Polycystic Ovary Syndrome and the Bacterial Microbiome

I first learned about the concept of fecal microbiota transplant (FMT) a good 20 years ago, from my mentor who is a well-known functional medicine doctor.  I know some people are shocked by the idea but to me, it made sense from the get-go.  (For those unfamiliar, FMT means using stool (which is about made up of about 60% of bacteria from the intestines) to transfer bacterial contents.  Often it’s done via suppository, but nowadays, companies are working on purifying it into a non-noxious oral pill or solution.)

Many times, over the years, I’ve written about research and clinical studies using FMT on this blog.  As just one example, I wrote about a hugely successful study done on children with autism.  At this point (some studies in humans, some in animals), researchers have been able to transfer everything from the aforementioned autism to depression, anxiety, obesity, etc. by transferring the gut microbiome via FMT.

Thus, I was not all that surprised this morning to read about research recently conducted by scientists from China, the US’s National Institute of Health and Penn State University, in which they transferred polycystic ovary syndrome (PCOS) from humans to animals.[i]  For those of you not familiar with PCOS, it is a fairly common endocrine (hormone) disorder that affects women of reproductive age.  According to the Mayo Clinic, “Women with PCOS may have infrequent or prolonged menstrual periods or excess male hormone (androgen) levels. The ovaries may develop numerous small collections of fluid (follicles) and fail to regularly release eggs.”[ii]  It can not only cause incredibly unpleasant side effects for the affected woman (depression, anxiety, excess hair growth on the body, male-pattern balding, painful and prolonged periods, and more), it can also cause serious medical issues, including high blood pressure, gestational diabetes, infertility and miscarriage.  Research shows that this illness affects somewhere between 4% and 12% of women of reproductive age…which is a hell of a lot of women.[iii]

While the ultimate cause is unknown, low grade inflammation is known to be one of the contributing factors, and recently it’s been recognized that alterations in gut microbiome composition and gut barrier integrity (i.e. leaky gut) may play a major role in the development of PCOS.  The researchers involved in this study found that women with the syndrome had less bacterial diversity in their microbiomes, increased levels of the species, Bacteroides vulgatus, and a shift in genes affecting bile salts.[iv]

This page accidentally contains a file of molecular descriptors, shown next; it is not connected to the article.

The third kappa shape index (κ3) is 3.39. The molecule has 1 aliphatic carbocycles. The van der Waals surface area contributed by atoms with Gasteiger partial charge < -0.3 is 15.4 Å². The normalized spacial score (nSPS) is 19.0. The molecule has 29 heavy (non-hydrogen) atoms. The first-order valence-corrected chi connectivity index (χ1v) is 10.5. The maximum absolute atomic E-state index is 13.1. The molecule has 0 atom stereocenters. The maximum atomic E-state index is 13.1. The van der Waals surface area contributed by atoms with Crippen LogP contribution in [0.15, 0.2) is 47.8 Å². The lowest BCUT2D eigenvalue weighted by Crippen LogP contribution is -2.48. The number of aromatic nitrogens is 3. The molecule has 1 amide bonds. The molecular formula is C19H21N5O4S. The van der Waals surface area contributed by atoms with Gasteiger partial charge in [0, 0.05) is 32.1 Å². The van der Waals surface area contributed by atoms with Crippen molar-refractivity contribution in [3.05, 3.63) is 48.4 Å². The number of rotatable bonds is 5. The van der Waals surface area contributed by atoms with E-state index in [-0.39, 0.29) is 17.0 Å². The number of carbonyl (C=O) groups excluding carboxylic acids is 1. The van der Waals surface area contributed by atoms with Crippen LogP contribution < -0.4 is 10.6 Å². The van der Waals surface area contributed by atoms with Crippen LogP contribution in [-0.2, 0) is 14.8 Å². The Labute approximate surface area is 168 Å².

When they transferred the microbiome from affected humans to mice, the mice developed ovarian dysfunction, insulin resistance (a hallmark of PCOS), alterations in testosterone levels (another hallmark) and also had immunological changes including lowered levels of a cytokine called IL-22.  These bile acid changes and lowered levels of IL-22 are also seen in women with PCOS.  In fact, transferring just Bacteroides vulgatus to mice had the same effect.  The researchers state that this is the first evidence that gut microbiome alterations, and subsequent disruptions in bile acid synthesis, are directly responsible for the development of PCOS.

Giving the mice IL-22 and a bile acid (glycodeoxycholic acid) ameliorated the ovarian dysfunction and infertility, suggesting that this may potentially be a treatment for PCOS:  “This study suggests that modifying the gut microbiota, altering bile acid metabolism and/or increasing IL-22 levels may be of value for the treatment of PCOS.”  As there are no treatments right now, hopefully this new research will soon lead to one.  Will FMT end up being the answer for this illness?


[i] Xinyu Qi, Chuyu Yun, Lulu Sun, et al. Gut microbiota-bile acid-interleukin-22 axis orchestrates polycystic ovary syndrome. Nat Med. 2019. doi: 10.1038/s41591-019-0509-0.

[ii] https://www.mayoclinic.org/diseases-conditions/pcos/symptoms-causes/syc-20353439

[iii] https://emedicine.medscape.com/article/256806-overview#a5

[iv] https://www.gutmicrobiotaforhealth.com/en/the-gut-microbiota-may-be-involved-in-ovarian-dysfunction-and-insulin-resistance-in-polycystic-ovary-syndrome/

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